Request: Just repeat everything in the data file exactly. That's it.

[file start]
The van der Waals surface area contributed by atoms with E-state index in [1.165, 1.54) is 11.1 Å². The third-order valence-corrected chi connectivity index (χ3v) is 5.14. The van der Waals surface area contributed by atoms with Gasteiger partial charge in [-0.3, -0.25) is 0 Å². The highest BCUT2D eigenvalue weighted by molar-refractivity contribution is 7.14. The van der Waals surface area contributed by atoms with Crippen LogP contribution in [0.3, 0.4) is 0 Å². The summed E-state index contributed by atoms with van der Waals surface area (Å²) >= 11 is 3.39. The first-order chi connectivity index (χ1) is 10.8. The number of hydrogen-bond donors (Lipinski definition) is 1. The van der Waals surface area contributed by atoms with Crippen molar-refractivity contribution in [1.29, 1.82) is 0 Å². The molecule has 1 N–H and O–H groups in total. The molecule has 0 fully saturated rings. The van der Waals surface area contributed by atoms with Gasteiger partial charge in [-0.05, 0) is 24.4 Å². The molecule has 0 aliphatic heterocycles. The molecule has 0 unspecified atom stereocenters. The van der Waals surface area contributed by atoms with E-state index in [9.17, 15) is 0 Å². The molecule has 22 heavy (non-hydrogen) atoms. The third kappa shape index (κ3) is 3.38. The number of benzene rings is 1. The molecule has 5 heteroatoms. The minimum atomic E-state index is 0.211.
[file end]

The van der Waals surface area contributed by atoms with E-state index in [1.165, 1.54) is 11.1 Å². The third-order valence-corrected chi connectivity index (χ3v) is 5.14. The van der Waals surface area contributed by atoms with Gasteiger partial charge in [-0.3, -0.25) is 0 Å². The highest BCUT2D eigenvalue weighted by molar-refractivity contribution is 7.14. The van der Waals surface area contributed by atoms with Crippen LogP contribution in [0.3, 0.4) is 0 Å². The summed E-state index contributed by atoms with van der Waals surface area (Å²) >= 11 is 3.39. The first-order chi connectivity index (χ1) is 10.8. The number of hydrogen-bond donors (Lipinski definition) is 1. The van der Waals surface area contributed by atoms with Crippen molar-refractivity contribution in [1.29, 1.82) is 0 Å². The molecule has 1 N–H and O–H groups in total. The molecule has 0 fully saturated rings. The van der Waals surface area contributed by atoms with Gasteiger partial charge in [-0.05, 0) is 24.4 Å². The molecule has 0 aliphatic heterocycles. The molecule has 0 unspecified atom stereocenters. The van der Waals surface area contributed by atoms with E-state index in [9.17, 15) is 0 Å². The molecule has 22 heavy (non-hydrogen) atoms. The third kappa shape index (κ3) is 3.38. The number of benzene rings is 1. The molecule has 5 heteroatoms. The minimum atomic E-state index is 0.211.